The Pakistan Institute of Legislative Development and Transparency (Pildat) — a think tank focused on political and public policy research — has shown the mirror to our political parties. And the reflection is not so fair. What is more worrying is the fact that there exists an almost converse relationship between the quality of internal democracy of political parties and their mass popularity. According to the results of the research, the second of its kind since 2014, the weak internal democracy in ‘popular’ parties like the PML-N, the PPP and the MQM seems to have not come in the way of their mass appeal. Some of the highlights of the findings are: the overall quality of political parties’ internal democracy slipped from 43 per cent in 2014 to 40 per cent in 2015; most parties are a mere lengthened shadow of their leaders; intra-party elections were mere formalities in most cases; parties’ funding is shrouded in vagueness; the ECP lacks the capacity to check compliance with the law; and parties’ decision-making bodies were generally found to be weak and ineffective.
Evaluation has been done based on the following Pildat indicators of internal democracy of political parties: 1) democratic character of the party constitution; 2) regular and competitive party elections; 3) Effectiveness of intra-party structures; 4) role of local party chapters in selecting party candidates for legislatures and local governments; 5) regular meetings of parliamentary parties; 6) tradition of annual general meetings or conventions; 7) discouragement of dynastic leadership; 8) regular change in party leadership; 9) a broad funding base and credible party accounts; 10) tolerance of dissent within party; 11) a democratic decision-making process; and 12) active participation of women, youth and minorities in party affairs.
Evaluated on this basis, the Pildat score card places the Jamaat-e-Islami at first position with a 56 per cent score, the National Party with a 47 per cent score at second, the PTI with 44 per cent score at third, the ANP with a 40 per cent score at fourth, the PPP with 36 per cent score at fifth, the JUI-F and the MQM, both at sixth with a 33 per cent score, and the PML-N with 31 per cent at seventh position.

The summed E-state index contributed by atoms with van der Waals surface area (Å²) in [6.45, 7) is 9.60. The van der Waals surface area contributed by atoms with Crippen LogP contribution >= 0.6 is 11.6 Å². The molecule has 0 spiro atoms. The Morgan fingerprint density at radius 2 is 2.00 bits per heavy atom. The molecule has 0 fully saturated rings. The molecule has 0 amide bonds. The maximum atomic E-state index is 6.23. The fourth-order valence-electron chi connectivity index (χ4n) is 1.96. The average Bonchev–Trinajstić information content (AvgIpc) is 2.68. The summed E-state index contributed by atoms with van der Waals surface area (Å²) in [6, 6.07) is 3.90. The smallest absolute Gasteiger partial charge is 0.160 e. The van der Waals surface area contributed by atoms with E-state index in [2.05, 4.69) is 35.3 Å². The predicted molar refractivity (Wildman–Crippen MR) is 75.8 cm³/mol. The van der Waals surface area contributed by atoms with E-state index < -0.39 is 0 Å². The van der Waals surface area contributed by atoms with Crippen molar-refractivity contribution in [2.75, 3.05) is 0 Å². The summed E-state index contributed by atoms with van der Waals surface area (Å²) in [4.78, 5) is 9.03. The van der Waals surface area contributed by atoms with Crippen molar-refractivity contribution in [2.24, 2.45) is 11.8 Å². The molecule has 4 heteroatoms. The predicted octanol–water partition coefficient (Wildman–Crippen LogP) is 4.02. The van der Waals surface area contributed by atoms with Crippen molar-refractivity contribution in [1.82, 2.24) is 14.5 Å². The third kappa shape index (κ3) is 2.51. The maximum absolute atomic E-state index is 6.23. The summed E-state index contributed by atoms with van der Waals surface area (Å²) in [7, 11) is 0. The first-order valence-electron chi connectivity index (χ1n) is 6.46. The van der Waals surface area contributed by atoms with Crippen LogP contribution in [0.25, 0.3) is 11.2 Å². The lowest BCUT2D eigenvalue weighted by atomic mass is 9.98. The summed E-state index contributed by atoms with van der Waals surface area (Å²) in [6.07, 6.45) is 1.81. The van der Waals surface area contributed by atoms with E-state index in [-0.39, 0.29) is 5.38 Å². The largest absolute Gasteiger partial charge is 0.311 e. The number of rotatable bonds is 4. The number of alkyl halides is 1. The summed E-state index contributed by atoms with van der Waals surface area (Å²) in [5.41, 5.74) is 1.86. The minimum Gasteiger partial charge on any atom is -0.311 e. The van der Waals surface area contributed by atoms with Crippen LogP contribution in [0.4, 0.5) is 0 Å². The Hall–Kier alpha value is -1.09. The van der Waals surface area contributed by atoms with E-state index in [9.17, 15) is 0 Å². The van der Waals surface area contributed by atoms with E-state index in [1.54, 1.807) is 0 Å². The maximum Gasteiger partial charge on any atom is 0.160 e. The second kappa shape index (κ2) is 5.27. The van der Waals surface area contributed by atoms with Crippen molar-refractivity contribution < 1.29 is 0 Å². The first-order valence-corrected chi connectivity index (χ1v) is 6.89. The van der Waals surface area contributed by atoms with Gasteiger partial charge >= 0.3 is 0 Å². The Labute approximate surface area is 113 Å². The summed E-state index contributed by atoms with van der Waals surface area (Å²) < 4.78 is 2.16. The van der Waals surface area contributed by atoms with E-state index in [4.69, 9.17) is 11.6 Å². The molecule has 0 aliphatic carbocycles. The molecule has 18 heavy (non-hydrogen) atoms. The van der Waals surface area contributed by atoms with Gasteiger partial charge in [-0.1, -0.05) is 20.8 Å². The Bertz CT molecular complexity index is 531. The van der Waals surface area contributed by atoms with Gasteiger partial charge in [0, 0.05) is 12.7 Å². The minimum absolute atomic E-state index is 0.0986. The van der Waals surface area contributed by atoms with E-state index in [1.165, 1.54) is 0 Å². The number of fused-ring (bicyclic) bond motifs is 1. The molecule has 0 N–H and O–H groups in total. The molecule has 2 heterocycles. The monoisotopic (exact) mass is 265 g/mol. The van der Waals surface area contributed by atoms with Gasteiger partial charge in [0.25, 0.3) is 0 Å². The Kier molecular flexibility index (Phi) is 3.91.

There always exists room for improving such studies and adding to or subtracting from the list of indicators for evaluating the political parties to judge their democratic credentials. But this does not in any way lessen the value of the current study. While hoping that our political parties would take this study seriously and try to introduce the needed internal reforms to improve their respective democratic qualifications, we take this opportunity to warn three of the most popular parties — the PML-N, the PPP and the MQM— to see what has happened to such parties in the region, especially in India and Sri Lanka. The worst culprit seems to be the PML-N. It has become a closely guarded party of the Sharif family — one of the richest in the country. In fact, the family seems to have bought the PML-N and through it, Punjab, the province larger than the rest of the three provinces put together which enables it to rule the country. This is too dangerous an equation for the democratic process.
The PPP, on the other hand, appears to have already collapsed under its dynastic burden. Unless the party returns to its socialistic moorings with fresh, youthful leadership, it is likely to become history by the next general elections. The MQM will have to think about a post-Altaf Hussain scenario. One is not talking about a minus-Altaf formula, but about turning the MQM into a democratic party from one based on a personality cult. However, going by the current mood in these three parties, one does not expect them to heed this advice. The only party that seems to be in a position to improve its democratic credentials in the immediate future is the PTI but that too would depend on the measure of its success in holding a reasonably flawless internal party election, due to be held soon.
Published in The Express Tribune, February 29th, 2016.
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